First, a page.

Singer Whitney Houston was found dead in a Beverly Hills hotel Saturday afternoon, just hours before she was to attend a gala event in advance of Sunday’s Academy of Recording Arts and Sciences (Grammy) Awards. Local cops have said that she was found alone (in a bathtub reportedly) with no obvious signs of foul play or trauma. An autopsy will be performed in the next 24-48 hours, but you don’t have to be a forensic psychologist to predict what it will show. First of all, regardless of the cause, this is of course a profound personal loss to Houston’s family and friends, as well as the loss of a gifted American talent, for which we can all sympathize. Secondly, to the extent that substance abuse culminated in this loss, both directly and cumulatively, even if it wasn’t an intentional suicide in the moment, I think that’s probably still what it was — at least gradually, little by little, over time. Some may feel that I shouldn’t even mention that possibility so soon after the news of Houston’s passing, but I continue to believe that the greatest value in my reporting on deadly tragedies all the time is the wisdom that can be gleaned from them and imparted to the living. So, in this context, I’d ask readers and viewers, especially young ones, “Do you believe that you could get so addicted to a substance that your life could end similarly?” Then, regardless of what they said they believed could happen, I’d advise them to steer completely clear of substance abuse so as not to ever find out. Stay tuned for more on the cause of Houston’s death and on the role of substances therein (toxicology should take a week to ten days to perform and perhaps several weeks to be released to the public), including the involvement, if any, of the “Hollywood health care” (doctors liberally prescribing to celebrities) that we’ve seen implicated in the deaths of such stars as Anna Nicole Smith and Michael Jackson in recent years. In the meantime, r.i.p., Whitney Houston.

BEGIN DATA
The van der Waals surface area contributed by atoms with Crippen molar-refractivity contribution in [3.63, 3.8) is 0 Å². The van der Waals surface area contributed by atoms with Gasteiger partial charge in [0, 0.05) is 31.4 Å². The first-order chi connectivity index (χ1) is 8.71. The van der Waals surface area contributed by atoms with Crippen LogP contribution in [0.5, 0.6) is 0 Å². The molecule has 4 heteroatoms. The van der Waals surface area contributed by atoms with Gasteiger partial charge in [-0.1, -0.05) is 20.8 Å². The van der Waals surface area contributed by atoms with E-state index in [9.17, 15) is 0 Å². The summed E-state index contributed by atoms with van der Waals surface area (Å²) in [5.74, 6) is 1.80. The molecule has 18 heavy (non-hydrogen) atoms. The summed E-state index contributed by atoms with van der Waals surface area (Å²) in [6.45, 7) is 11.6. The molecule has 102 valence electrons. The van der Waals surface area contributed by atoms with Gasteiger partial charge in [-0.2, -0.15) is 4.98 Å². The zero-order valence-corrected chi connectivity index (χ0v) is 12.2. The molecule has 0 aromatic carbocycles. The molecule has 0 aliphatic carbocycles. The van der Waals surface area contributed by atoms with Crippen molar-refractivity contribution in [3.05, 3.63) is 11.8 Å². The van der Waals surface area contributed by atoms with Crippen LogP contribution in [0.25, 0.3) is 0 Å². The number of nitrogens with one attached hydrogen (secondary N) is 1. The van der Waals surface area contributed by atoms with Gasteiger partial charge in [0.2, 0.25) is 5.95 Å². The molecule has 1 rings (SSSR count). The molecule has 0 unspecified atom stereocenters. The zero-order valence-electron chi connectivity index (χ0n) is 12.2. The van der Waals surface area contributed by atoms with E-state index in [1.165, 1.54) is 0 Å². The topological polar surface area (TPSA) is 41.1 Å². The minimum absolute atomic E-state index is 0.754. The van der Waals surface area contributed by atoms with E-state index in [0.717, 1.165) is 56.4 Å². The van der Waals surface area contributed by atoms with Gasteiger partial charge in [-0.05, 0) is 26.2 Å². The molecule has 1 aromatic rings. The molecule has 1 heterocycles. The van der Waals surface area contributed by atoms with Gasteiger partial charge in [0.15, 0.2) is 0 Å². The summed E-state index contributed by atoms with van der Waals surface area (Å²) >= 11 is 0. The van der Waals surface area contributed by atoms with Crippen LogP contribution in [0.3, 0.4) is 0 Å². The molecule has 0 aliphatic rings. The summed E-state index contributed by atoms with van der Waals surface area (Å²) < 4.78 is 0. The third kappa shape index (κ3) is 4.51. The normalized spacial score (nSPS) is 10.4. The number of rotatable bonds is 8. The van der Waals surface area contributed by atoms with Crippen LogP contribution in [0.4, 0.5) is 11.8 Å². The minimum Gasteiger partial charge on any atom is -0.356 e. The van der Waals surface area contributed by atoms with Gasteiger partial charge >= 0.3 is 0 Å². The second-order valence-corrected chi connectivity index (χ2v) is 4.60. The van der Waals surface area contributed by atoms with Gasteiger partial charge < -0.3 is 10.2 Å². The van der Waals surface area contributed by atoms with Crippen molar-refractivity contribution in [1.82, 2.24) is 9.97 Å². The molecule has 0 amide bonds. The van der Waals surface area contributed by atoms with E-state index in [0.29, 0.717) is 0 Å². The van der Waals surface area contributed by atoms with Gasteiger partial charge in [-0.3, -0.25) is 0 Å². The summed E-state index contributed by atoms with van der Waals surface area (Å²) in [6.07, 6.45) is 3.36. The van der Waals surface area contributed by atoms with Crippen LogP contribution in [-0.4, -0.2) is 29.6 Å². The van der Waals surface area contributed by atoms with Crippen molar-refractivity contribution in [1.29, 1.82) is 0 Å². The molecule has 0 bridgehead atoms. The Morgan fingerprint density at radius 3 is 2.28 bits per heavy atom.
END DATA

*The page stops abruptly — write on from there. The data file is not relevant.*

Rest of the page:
Singer Whitney Houston dead at 48